Picture of the Week: Keeper of the Sacred Chickens by Rick Vian

January 29, 2023

Keeper of the Sacred Chickens, Rick Vian, 2010, oil on wood, 10 x 8 in.

Rick Vian is a Detroit artist, educator, and curator. He received his BFA in 1972 from the Art School of the Society of Arts and Crafts, known today as the College for Creative Studies, and his MFA from Wayne State University in 1974. He has curated and juried at many shows throughout Michigan, including “Detroit Abstraction” in 2016 at the Janice Charach Gallery in West Bloomfield, the “Annual Student Exhibition” at the College for Creative Studies in Detroit, and the “Scholastic Art Awards” at Detroit Country Day School in Birmingham, among others. He has taught a variety of courses in drawing, painting, and jewelry at the College for Creative Studies, Wayne State University, Oakland Community College, Wayne Community College, and Macomb Community College. To add, Vian has won many awards throughout his artistic career in Michigan, such as First Prize at “Re/view: a CCS Alumni Exhibition” at Valade Gallery in Detroit in 2015, Best of Show at Kerridge Gallery in Hancock in 1997, and First Prize at the Annual Spring Exhibition at Wayne State University in Detroit in 1973, among several others. His artwork is part of the collections at Wayne State University, Macomb Community College in Mt. Clemens, Dow Corporation in Auburn Hills, Giffels Associates in Southfield, Honeywell Inc. in Washington D.C., Atlantic Associates in Bloomfield Hills, United Energy in Houston, TX, Foley and Lardne in Detroit, and Bons Secours Cottage Women’s Health Center in Grosse Pointe Farms. Vian’s work is also currently on view in The Growth Habits at M Contemporary Art Gallery in Ferndale.

When it comes to his artmaking practice, Vian is “mostly interested in visual perception and the underlying patterns that make sense of it.” He is also interested “in how the visual information of this world is filtered through the mechanisms of perception (which are part of that world) and is affected by thought and emotion, resulting in expression.” He often employs a grid to shape his work, which consists of “a limited number of angles and curves,” which he reworks until they feel right to him. To add, these grids are meant to be “networks that underlie and organize perception, and are inherent in the structures of the world we perceive.” They also take inspiration from trees; Vian explains in his artist statement that he “noticed that each species of tree conformed to certain proclivities of growth.” He thought of these “as a kind of ‘grid’ over which innumerable patterns could be laid.” Moreover, he believes that “the structures and resulting patterns are amenable to compositional manipulation, more so than, say, the human figure.”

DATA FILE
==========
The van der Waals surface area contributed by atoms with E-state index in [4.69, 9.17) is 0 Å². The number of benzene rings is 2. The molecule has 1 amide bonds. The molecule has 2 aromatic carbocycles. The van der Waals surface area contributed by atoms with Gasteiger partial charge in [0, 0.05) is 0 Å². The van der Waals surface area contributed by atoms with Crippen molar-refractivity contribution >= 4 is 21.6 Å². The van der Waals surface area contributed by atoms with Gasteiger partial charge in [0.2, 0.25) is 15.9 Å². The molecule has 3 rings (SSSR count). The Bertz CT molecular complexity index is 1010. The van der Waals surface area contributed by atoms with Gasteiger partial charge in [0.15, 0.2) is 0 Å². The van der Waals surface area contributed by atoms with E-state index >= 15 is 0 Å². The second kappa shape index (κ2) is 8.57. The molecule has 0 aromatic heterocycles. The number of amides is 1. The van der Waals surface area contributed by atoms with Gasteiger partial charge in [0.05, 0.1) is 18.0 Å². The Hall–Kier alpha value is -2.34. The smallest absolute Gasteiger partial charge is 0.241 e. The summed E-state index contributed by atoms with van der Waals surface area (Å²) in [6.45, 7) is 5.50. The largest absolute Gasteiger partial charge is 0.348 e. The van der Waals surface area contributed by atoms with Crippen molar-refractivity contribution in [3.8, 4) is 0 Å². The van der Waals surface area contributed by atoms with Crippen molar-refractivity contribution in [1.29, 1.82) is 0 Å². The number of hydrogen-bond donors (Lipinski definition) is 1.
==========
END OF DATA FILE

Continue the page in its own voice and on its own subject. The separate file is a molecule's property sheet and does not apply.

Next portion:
Vian’s 2010 oil painting Keeper of the Sacred Chicken demonstrates the grid formation, and the influence of trees within this formation, that he describes in his artist statement. This work is part of his "Gitche Gumee Series" from 2009 to 2012. The painting has a very unique title, and as Vian shares, his titles often have nothing to do with his paintings themselves. Rather, the title compels the viewer to spend more time observing the abstracted image. This abstract oil painting is reminiscent of post-WWII Abstract Expressionism. Specifically, Vian shares that this work is meant to be an abstracted tree and landscape. He created it in his studio in the woods in the northwestern upper peninsula of Michigan. The background consists of lighter shades of orange, gray, and blue. He juxtaposes these colors with black and red brushstrokes layered over top. These darker brushstrokes intersect, creating the grid-like formation. The brushstrokes throughout the work are not smooth, uniform color blocks, but rather textured layers of oil paint with intermingled colors, resulting in the “innumerable patterns” present within Vian’s grid. Additionally, while the work is abstract, the dark brushstrokes take on tree-like forms, with diagonal branches stretched throughout the wooden panel. The viewer perceives this abstract image by likening the forms to identifiable ones like trees. His use of plywood as a canvas, paired with the tree-like forms, emphasize the foundational value of trees in Vian's work, as they allow him to compose abstract images from his imagination.

Written by Angela Athnasios

Source: Rick Vian, rickvian.com


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